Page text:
The labour market in Saudi Arabia has been the subject of structural reform for a number of years, with ongoing attempts to reduce dependence on expatriate labour, particularly in the private sector, and thereby increase Saudi employment. The Nitaqat quote system both incentivises and penalises companies by applying quotas for different economic sectors, and the programme effectively made some retail sectors Saudi-only employers. The NTP’s aim was to reduce Saudi unemployment to 9% by 2020, although this target was relaxed to 10.5% by 2022 by the Ministry of Labour and Social Development. In the first and second quarters of 2018 the rate remained at 12.9%, then dropped slightly to 12.8% in the third quarter. The female Saudi unemployment rate also dropped, to 30.9% in the third quarter. In early 2018 new expat levies were introduced, six months after the implementation of fees on the dependants of expat workers. In July the amount was SR200 ($53.32) per dependant, but this amount is set to increase each year. GaStat data shows a significant differential between Saudi and expat wages, with a Saudi working in the trade sector earning SR4707 ($1250) a month compared to SR1743 ($464) for an expat worker. Figures from the first quarter of 2018 showed that while expats were leaving the country, they were not necessarily being replaced in the workforce by Saudis. The number of jobs in both manufacturing and trade has fallen, although both sectors employed more Saudis in the second quarter of 2018 than they did in the first quarter of 2017. In that time, the manufacturing industry shed 81,422 jobs (8% of the workforce), with 84,199 expats leaving and 2777 Saudis entering. The trade sector lost 177,193 jobs (7% of the workforce), as 229,136 expats left and 51,943 Saudis started. In October 2018 Jadwa Investment estimated that some 1.1m expats had left the Kingdom’s job market since the start of 2017. From the second quarter of 2017 to the second quarter of 2018 GaStat data shows worker productivity in the manufacturing sector increased from SR165,000 ($44,000) to SR178,000 ($47,500). However, while significant numbers of expat workers may be leaving the Kingdom, the number of foreign businesses and entrepreneurs applying to start new ventures is increasing, according to SAGIA, which recorded a 99% increase in the number of licensed investments in 2018. The authority said there was a 103% rise in licensing of wholesale and retailing ventures, and a 74% increase in manufacturing and processing licences.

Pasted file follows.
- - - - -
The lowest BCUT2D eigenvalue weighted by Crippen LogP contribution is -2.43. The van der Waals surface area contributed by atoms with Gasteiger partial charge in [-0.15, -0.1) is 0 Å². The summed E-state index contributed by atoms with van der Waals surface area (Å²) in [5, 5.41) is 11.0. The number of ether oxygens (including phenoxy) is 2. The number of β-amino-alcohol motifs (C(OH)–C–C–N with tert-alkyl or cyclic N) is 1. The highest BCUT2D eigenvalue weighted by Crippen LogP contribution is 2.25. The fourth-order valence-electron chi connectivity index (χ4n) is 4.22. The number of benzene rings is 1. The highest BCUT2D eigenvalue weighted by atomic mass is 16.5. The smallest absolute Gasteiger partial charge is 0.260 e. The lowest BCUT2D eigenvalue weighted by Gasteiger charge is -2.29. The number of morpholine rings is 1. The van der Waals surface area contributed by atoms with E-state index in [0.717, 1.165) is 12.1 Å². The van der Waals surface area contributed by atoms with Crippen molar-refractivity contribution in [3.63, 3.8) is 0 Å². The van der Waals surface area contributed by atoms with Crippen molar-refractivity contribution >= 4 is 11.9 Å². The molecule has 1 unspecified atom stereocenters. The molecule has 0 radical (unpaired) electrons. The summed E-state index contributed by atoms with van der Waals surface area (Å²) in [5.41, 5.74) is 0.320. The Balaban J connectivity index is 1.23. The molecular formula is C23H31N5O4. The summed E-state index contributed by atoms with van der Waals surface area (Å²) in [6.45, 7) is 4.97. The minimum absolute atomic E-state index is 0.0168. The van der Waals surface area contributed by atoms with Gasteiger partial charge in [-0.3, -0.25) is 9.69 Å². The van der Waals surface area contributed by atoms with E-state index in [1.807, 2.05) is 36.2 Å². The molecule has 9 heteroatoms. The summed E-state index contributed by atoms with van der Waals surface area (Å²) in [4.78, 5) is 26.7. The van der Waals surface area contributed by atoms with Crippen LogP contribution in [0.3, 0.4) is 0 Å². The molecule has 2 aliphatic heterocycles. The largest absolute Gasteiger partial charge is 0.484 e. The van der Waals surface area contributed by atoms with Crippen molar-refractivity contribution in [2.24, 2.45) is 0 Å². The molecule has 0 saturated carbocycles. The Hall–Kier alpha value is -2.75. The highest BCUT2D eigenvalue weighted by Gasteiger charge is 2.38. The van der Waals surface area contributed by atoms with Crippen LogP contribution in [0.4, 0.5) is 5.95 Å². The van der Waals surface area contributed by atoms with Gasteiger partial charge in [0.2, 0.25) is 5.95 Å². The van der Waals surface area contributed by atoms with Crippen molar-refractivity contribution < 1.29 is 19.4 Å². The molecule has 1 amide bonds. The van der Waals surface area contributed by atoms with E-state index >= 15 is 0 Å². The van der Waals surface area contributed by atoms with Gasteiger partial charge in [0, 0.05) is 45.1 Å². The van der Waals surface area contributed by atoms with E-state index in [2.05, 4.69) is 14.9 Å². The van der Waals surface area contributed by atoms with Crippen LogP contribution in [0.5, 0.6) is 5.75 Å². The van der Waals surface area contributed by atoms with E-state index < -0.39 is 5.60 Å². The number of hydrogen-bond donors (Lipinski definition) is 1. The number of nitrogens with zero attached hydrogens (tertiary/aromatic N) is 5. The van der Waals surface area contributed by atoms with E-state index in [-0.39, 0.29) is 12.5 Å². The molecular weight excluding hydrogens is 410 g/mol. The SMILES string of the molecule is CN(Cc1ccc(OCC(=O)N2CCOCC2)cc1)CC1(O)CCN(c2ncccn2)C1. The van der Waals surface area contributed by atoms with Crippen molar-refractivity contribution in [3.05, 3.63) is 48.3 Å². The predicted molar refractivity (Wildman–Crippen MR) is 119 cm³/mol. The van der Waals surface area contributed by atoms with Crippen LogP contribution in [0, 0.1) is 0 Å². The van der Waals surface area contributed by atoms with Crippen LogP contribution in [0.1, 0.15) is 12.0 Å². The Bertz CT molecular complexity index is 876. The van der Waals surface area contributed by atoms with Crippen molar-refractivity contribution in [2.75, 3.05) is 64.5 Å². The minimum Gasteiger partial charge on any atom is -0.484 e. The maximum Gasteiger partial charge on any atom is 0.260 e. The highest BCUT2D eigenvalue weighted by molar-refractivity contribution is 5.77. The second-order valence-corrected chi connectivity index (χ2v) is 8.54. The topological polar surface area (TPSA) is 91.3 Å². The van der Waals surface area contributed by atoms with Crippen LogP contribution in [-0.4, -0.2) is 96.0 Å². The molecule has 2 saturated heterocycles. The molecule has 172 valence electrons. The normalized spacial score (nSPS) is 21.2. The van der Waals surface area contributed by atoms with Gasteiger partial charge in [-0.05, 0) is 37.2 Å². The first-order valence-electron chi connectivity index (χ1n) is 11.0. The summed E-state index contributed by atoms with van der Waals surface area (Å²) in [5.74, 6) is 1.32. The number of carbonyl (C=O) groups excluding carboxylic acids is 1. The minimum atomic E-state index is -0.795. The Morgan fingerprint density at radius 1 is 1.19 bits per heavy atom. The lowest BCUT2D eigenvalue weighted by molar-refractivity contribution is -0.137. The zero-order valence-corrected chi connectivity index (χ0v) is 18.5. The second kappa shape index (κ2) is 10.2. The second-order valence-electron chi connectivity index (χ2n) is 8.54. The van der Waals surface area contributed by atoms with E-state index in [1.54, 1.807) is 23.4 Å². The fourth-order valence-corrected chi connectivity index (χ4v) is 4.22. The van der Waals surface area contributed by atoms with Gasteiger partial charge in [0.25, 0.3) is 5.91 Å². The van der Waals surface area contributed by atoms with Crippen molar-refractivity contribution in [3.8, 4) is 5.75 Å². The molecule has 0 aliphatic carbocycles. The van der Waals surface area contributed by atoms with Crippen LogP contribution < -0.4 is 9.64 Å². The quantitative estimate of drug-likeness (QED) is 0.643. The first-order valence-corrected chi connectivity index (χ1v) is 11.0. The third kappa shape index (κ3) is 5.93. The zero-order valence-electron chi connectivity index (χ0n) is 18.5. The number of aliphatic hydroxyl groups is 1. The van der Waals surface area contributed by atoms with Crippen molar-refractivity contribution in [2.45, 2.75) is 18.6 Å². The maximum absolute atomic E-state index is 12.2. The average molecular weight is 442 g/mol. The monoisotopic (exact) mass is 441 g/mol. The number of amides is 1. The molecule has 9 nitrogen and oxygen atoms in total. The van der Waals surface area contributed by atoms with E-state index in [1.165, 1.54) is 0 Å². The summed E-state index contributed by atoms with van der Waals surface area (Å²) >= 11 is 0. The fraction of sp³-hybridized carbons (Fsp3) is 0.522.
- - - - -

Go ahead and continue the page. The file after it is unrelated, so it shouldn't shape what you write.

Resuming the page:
The continued diversification of downstream industries, as well as government targets for the development of new sectors, are creating new opportunities in the Kingdom. However, when making their calculations, investors are also taking into account the impact of considerations related to labour costs, feedstock subsidies and domestic consumer demand.
You have reached the limit of premium articles you can view for free.
Choose from the options below to purchase print or digital editions of our Reports. You can also purchase a website subscription giving you unlimited access to all of our Reports online for 12 months.
If you have already purchased this Report or have a website subscription, please login to continue.